Sylvester, Ga– If Debbie Bridges had been a boy one could write a typical Horatio Alger story. But Debbie is a woman. Yet her life is one of the Horatio Alger genre (category). The key difference is she began her climb up the ladder of success when she was as a girl, which seems clearly appropriate in the early 21st century.
Her 38 year career in the Sylvester, Georgia city hall began when she was a senior in high school. The first step was a period of training followed by working on the front desk, dealing face to face with the city’s customers.
In time Debbie (whose formal name on her business card is Deborah G. Bridges) was elevated from the front desk to a position in payroll. Later she moved up to the post of deputy city clerk and then city clerk. In 2007, appreciating her long, loyal and talented service she was elevated to Sylvester City Manager. That is a challenging assignment even in a city with a population of something more than 6,100.
Her job not only involves meeting the needs of the people who live in Sylvester — considered locally and regionally to be the peanut capitol of the world — but she must carry out the demands and wishes of the mayor and city council.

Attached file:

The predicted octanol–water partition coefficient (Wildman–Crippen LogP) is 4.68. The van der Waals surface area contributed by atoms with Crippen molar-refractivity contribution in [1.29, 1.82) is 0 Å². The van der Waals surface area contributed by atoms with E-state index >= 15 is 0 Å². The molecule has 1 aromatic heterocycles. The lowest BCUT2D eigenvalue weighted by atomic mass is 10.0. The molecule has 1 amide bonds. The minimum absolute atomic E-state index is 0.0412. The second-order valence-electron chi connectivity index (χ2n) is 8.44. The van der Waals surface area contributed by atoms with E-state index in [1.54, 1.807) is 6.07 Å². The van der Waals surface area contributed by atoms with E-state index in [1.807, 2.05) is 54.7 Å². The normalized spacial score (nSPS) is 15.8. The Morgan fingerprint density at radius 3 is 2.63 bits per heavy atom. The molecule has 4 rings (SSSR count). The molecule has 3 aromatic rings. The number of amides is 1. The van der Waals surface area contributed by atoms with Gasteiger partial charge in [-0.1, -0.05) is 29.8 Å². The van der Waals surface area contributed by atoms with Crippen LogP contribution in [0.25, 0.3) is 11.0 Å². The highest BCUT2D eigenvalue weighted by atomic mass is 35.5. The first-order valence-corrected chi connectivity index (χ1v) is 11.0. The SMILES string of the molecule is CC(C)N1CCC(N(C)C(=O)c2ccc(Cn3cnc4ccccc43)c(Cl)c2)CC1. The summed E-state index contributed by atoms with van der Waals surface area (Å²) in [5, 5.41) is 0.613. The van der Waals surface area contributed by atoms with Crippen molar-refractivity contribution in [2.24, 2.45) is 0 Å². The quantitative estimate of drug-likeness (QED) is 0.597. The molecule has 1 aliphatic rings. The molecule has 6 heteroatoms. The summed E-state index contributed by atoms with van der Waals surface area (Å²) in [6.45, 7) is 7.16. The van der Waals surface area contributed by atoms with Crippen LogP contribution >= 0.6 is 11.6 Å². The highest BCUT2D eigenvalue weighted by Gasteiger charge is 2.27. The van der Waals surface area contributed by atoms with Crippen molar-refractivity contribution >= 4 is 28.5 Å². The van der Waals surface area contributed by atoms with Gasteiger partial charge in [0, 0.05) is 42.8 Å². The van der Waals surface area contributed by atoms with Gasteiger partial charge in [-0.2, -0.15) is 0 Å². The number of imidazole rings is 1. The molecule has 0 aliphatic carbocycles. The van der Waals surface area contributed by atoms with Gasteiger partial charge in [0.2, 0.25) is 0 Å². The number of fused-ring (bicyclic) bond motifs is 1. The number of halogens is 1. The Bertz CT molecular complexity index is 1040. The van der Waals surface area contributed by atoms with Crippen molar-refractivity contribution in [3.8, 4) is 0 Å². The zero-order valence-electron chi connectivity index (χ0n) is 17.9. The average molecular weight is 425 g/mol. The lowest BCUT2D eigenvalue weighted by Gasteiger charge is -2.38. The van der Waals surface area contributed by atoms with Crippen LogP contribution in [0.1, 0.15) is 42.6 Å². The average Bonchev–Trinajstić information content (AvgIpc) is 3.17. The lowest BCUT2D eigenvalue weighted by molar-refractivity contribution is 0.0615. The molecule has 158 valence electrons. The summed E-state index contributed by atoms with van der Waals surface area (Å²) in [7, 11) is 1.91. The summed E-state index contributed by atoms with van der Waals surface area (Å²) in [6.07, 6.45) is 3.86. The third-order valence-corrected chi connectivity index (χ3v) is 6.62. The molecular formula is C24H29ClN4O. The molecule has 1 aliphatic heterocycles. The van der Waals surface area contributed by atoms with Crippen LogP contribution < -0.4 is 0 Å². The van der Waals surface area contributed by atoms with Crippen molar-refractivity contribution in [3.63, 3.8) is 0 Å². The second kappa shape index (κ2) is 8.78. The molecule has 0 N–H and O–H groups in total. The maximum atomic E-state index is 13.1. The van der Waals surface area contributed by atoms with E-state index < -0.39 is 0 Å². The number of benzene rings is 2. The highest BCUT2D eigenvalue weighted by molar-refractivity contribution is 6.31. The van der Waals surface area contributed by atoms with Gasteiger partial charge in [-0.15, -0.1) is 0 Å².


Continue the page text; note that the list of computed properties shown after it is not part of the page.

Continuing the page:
Sylvester is undergoing a restoration of its historic downtown area. City offices are in a former bank building, but will be moved to the nearby former railroad station while the current city hall is renovated. One that has been accomplished (Sylvester has recently been officially designated a “Main Street City”) city officials will move back.
Meanwhile Debbie is expected to find ways to do what small town officials are doing all over this nation — fill the empty stores and vacant buildings all over town, including Along US Highway 82 where Wal-Mart recently opened a very busy store. That in itself could add to Debbie’s challenge. Many other communities lost their traditional retail base when customers shifted their buying habits to the newly arrived big boy with its ability to buy products at a fraction of the cost that a single small store has to pay.
Since Walmart seldom advertises in the local weekly (or small daily) newspaper, Sylvester could find it source of local news also limited or even eventually gone.
So Debbie may have an unexpected foe, one that is a major taxpayer.
Her other assignments is to reduce litter, open a 3,000 square foot splash park for sizzling summer days (the concrete is to be in the shape of a peanut), continue to apply for community development block grants, and improve city streets. An old mobile home park is scheduled to be turned into a city park. And there have been flooding problems in the past to work on.And Sylvester not only collects the garbage and runs the waste treatment plant and water system,it supplies electricity and natural gas to its citizens.
She is expected to deal with housing issues and keep taxes as low as possible.
Debbie has two grown children, a son and a daughter, and one grandson she deeply cares about. But she is enthusiastic about her present assignment. Being city manager is always a challenge, but it may be even greater that many other communities than in Sylvester.